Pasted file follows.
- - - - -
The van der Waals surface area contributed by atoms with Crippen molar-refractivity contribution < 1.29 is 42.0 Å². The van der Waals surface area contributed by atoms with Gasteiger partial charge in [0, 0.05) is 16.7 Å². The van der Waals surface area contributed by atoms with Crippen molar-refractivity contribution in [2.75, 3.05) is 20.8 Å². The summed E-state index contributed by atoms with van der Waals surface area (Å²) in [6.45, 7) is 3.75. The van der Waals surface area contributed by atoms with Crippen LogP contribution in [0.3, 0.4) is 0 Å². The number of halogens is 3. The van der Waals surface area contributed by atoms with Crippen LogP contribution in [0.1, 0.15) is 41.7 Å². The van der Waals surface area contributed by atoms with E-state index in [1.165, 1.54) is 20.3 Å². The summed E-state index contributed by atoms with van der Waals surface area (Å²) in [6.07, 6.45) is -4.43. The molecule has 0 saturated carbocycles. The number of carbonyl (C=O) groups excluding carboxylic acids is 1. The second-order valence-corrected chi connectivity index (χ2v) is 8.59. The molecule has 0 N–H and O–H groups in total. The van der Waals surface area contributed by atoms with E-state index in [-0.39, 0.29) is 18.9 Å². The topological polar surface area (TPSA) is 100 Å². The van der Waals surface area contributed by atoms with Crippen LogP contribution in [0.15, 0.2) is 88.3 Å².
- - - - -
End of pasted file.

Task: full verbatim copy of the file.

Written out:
The van der Waals surface area contributed by atoms with Crippen molar-refractivity contribution < 1.29 is 42.0 Å². The van der Waals surface area contributed by atoms with Gasteiger partial charge in [0, 0.05) is 16.7 Å². The van der Waals surface area contributed by atoms with Crippen molar-refractivity contribution in [2.75, 3.05) is 20.8 Å². The summed E-state index contributed by atoms with van der Waals surface area (Å²) in [6.45, 7) is 3.75. The van der Waals surface area contributed by atoms with Crippen LogP contribution in [0.3, 0.4) is 0 Å². The number of halogens is 3. The van der Waals surface area contributed by atoms with Crippen LogP contribution in [0.1, 0.15) is 41.7 Å². The van der Waals surface area contributed by atoms with E-state index in [1.165, 1.54) is 20.3 Å². The summed E-state index contributed by atoms with van der Waals surface area (Å²) in [6.07, 6.45) is -4.43. The molecule has 0 saturated carbocycles. The number of carbonyl (C=O) groups excluding carboxylic acids is 1. The second-order valence-corrected chi connectivity index (χ2v) is 8.59. The molecule has 0 N–H and O–H groups in total. The van der Waals surface area contributed by atoms with E-state index in [-0.39, 0.29) is 18.9 Å². The topological polar surface area (TPSA) is 100 Å². The van der Waals surface area contributed by atoms with Crippen LogP contribution in [0.15, 0.2) is 88.3 Å².